Closer connections

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Closer connections

The United States has reached out to Cuba. The Barack Obama administration has said it will lift travel and money transfer bans on Cuban-Americans and allow U.S. telecommunications companies to do business in Cuba.

Washington has maintained an anti-Cuba policy for the past 47 years, but the Obama administration removed a key part of the policy earlier this week.

It is perhaps the most historic event initiated by the U.S. president so far. From conflict and containment, U.S. diplomacy is changing to reconciliation and engagement.

Ever since the victory in 1959 of the revolution led by Fidel Castro, Cuba has been a thorn in the side of the United States. To overturn the Castro government, the Central Intelligence Agency orchestrated the Bay of Pigs invasion in 1961. The United States came to the brink of war over the Soviet Union’s deployment of nuclear missiles in Cuba in the early 1960s.

Washington imposed a trade embargo on Cuba in 1962, and the measure has been maintained long after the end of the Cold War, worsening the country’s isolation and economic crisis. The policy has failed to incite political or economic change in Cuba.

Under existing containment restrictions, it was impossible for Cuba to undertake democratization and reform, the Obama administration appears to think, which is why it is taking a fresh approach.

Under the new policy, 1.5 million Cuban-Americans previously allowed only one two-week visit to Cuba every three years will now be allowed to freely travel to Cuba.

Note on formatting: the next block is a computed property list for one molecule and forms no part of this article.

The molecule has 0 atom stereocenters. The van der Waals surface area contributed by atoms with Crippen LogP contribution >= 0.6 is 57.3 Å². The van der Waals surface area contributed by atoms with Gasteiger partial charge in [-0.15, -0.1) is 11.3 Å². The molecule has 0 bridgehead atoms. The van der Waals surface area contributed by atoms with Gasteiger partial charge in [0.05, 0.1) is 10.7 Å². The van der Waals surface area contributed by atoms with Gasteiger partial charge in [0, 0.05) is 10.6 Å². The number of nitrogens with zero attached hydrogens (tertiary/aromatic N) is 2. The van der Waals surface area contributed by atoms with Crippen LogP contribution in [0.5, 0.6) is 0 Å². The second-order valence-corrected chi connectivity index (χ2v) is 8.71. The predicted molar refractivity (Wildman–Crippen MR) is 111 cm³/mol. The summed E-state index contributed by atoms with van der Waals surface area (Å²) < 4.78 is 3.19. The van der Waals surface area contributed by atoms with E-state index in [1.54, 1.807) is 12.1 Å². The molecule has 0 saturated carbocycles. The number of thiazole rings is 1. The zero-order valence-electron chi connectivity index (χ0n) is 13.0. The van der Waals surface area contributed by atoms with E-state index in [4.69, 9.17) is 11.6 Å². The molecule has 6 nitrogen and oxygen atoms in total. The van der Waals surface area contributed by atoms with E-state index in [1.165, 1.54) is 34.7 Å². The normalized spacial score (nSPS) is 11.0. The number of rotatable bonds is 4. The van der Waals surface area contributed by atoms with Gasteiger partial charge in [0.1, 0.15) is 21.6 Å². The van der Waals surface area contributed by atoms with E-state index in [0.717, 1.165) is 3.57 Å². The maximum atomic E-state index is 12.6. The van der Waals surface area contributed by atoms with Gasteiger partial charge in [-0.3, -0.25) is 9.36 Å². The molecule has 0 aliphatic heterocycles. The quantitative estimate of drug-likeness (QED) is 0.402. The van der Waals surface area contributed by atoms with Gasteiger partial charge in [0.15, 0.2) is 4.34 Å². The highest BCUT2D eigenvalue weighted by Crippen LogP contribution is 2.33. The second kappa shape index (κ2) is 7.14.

In addition, U.S. companies will be allowed to work with Cuban firms on Internet, mobile and satellite communications businesses. The idea is to change Cuba by lifting travel bans and opening up broadcasting and communications industries. We might go as far as to call it the U.S. version of Korea’s Sunshine Policy.

For Cuba, the move signals the beginning of a more direct diplomacy with the U.S., an example of Obama extending the hand of friendship and selling America’s charm. The Obama administration has already extended to Iran this kind of gesture of reconciliation.

North Korea may be the next target. The U.S. might reach out now that tempers have flared and tensions increased following the North’s recent long-range rocket launch, the United Nations Security Council’s subsequent statement and the North’s threat to walk out of the six-party talks.

The United States has already changed direction from the previous administration, creating large waves in the sea of diplomacy. South Korea must not make the mistake of continuing its inaction, or else it might soon be soaked by the giant waves.

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